doxastic


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Related to doxastic: doxastic logic

doxastic

(dɒksˈæstɪk)
adj
1. (Logic) of or relating to belief
2. (Logic) denoting the branch of modal logic that studies the concept of belief
[C18: from Greek doxastikos having an opinion, ultimately from doxazein to conjecture]
Translations
doxastique
References in periodicals archive ?
The Elusiveness of Doxastic Compatibilism, BENJAMIN BAYER
In this article, though, I argue that the more epistemologically basic goal of doctoral education is the deliberate cultivation of expert understanding through intellectually virtuous doxastic practices.
The project Ways of Doxastic Agency: Information Update, Belief Formation and Assessment of Conduct (WADOXA) will provide a unified framework treating both information update and exertion of choices as complementary aspects of the entwinement between epistemic performance and conduct.
In this regard, at the outset of Chapter 2 Setiya will reply to the objection that, in order to be justified in believing p on the basis of evidence q, one must be antecedently justified in believing the conditional, if q then p, by arguing that the kind of justification that may be antecedently required is propositional, not doxastic.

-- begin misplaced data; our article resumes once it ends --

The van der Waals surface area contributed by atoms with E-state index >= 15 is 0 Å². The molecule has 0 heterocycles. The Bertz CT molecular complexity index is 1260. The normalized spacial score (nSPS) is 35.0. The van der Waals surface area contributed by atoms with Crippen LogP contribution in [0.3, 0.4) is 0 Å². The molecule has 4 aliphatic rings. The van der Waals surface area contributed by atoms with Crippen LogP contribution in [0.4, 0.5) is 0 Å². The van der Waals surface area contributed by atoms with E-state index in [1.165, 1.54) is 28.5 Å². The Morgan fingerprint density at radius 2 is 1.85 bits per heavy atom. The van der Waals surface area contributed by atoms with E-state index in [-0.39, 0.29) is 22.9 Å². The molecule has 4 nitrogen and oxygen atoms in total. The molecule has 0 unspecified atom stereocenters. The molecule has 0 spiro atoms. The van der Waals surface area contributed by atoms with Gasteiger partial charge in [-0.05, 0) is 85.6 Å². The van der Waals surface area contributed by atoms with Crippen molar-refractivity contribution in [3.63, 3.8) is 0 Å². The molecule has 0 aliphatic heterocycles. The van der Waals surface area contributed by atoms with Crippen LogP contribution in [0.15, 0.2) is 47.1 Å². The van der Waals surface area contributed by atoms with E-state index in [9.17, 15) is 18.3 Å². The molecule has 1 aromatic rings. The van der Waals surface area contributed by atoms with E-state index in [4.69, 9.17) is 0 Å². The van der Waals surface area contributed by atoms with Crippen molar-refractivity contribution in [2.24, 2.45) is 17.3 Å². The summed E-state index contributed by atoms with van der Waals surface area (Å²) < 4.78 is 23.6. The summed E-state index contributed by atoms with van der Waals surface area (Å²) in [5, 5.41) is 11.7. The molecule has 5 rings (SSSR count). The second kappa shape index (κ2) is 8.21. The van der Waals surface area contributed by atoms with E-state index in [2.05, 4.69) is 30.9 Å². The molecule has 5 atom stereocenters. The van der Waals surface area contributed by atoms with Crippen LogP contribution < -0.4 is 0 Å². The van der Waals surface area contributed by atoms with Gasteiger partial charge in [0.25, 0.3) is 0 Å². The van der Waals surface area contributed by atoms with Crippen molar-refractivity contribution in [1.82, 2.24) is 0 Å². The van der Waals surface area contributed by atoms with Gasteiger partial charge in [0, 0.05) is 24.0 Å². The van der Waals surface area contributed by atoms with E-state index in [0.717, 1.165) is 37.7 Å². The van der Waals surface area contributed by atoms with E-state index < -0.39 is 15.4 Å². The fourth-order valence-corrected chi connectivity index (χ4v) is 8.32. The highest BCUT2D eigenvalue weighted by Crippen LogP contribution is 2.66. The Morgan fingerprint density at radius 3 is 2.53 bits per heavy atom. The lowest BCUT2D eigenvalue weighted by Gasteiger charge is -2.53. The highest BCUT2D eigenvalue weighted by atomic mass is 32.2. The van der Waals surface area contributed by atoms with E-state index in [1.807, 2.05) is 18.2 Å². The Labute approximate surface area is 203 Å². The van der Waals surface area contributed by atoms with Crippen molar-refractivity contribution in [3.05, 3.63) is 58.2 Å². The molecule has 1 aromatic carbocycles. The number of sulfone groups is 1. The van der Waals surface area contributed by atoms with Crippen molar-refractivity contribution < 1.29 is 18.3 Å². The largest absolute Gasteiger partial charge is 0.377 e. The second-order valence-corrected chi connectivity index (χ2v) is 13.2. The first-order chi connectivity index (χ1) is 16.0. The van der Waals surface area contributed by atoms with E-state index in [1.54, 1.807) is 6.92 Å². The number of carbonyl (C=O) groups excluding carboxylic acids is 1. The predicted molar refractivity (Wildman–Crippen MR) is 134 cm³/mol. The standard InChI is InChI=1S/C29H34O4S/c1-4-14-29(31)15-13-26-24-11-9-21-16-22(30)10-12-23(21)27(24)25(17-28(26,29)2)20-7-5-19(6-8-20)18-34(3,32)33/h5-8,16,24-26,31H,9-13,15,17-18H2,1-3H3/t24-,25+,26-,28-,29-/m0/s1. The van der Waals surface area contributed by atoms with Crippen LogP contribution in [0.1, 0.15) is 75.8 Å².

Montmarquet, Epistemic Virtue and Doxastic Responsibility (Lanham, MD: Rowman & Littlefield, 1993) vii.
Of course this is not the case, but the joke only works if the listener knew these doxastic truths.
9) The "total environment" of a belief stance, it seems, is very much what I understand by a noetic structure: It includes not just beliefs but also doxastic practices according to which evidential considerations (whatever that means according to the given stance) are interpreted--or, rather, according to which always-already-interpreted evidential considerations are assimilated to the belief stance.
I briefly postpone for now discussion of what difference it makes whether this risk is metaphysical or doxastic in nature.
A special feature of this inference is that it is considered by the scorekeeper "to be a good inference for any interlocutor A such that the scorekeeper undertakes doxastic commitment to the claim that A is a bank employee" (Brandom, 2000, p.
Although Segal's account is extraordinarily comprehensive, it will be shown that it fails to satisfactorily accommodate the essential doxastic element in Gorgias' analysis of persuasion.
When two competing claims or propositions both have authority for an individual, then the individual's doxastic allegiance should go with the proposition that has the greater or higher authority.
Doxastic paradox and reputation in iterated games, in Proceedings of the 4th Conference on Theoretical Aspects of Reasoning About Knowledge: 60-72.